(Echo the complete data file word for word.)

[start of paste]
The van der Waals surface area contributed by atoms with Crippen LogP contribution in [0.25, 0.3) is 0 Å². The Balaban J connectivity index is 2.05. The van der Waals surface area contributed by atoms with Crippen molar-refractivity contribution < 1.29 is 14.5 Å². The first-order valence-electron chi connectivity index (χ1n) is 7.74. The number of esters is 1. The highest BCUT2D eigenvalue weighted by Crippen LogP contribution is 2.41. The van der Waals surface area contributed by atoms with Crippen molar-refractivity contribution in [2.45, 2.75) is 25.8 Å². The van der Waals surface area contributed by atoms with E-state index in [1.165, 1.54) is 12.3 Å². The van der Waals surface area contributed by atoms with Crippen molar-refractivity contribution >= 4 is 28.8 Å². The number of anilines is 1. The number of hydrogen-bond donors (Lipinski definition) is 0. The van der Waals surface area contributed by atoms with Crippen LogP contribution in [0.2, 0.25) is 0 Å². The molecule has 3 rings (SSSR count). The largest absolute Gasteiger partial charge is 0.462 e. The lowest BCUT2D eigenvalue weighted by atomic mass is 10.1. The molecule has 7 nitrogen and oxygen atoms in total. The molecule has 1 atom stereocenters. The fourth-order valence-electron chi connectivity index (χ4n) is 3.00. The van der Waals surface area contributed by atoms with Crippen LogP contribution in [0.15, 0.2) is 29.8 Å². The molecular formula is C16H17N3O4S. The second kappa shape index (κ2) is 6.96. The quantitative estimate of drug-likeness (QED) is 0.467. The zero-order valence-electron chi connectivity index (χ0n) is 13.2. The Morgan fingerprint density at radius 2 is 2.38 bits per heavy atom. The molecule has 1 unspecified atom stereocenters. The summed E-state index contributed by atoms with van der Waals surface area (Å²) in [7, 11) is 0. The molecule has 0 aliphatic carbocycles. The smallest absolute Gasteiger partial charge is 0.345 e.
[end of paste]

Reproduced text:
The van der Waals surface area contributed by atoms with Crippen LogP contribution in [0.25, 0.3) is 0 Å². The Balaban J connectivity index is 2.05. The van der Waals surface area contributed by atoms with Crippen molar-refractivity contribution < 1.29 is 14.5 Å². The first-order valence-electron chi connectivity index (χ1n) is 7.74. The number of esters is 1. The highest BCUT2D eigenvalue weighted by Crippen LogP contribution is 2.41. The van der Waals surface area contributed by atoms with Crippen molar-refractivity contribution in [2.45, 2.75) is 25.8 Å². The van der Waals surface area contributed by atoms with E-state index in [1.165, 1.54) is 12.3 Å². The van der Waals surface area contributed by atoms with Crippen molar-refractivity contribution >= 4 is 28.8 Å². The number of anilines is 1. The number of hydrogen-bond donors (Lipinski definition) is 0. The van der Waals surface area contributed by atoms with Crippen LogP contribution in [0.2, 0.25) is 0 Å². The molecule has 3 rings (SSSR count). The largest absolute Gasteiger partial charge is 0.462 e. The lowest BCUT2D eigenvalue weighted by atomic mass is 10.1. The molecule has 7 nitrogen and oxygen atoms in total. The molecule has 1 atom stereocenters. The fourth-order valence-electron chi connectivity index (χ4n) is 3.00. The van der Waals surface area contributed by atoms with Crippen LogP contribution in [0.15, 0.2) is 29.8 Å². The molecular formula is C16H17N3O4S. The second kappa shape index (κ2) is 6.96. The quantitative estimate of drug-likeness (QED) is 0.467. The zero-order valence-electron chi connectivity index (χ0n) is 13.2. The Morgan fingerprint density at radius 2 is 2.38 bits per heavy atom. The molecule has 1 unspecified atom stereocenters. The summed E-state index contributed by atoms with van der Waals surface area (Å²) in [7, 11) is 0. The molecule has 0 aliphatic carbocycles. The smallest absolute Gasteiger partial charge is 0.345 e.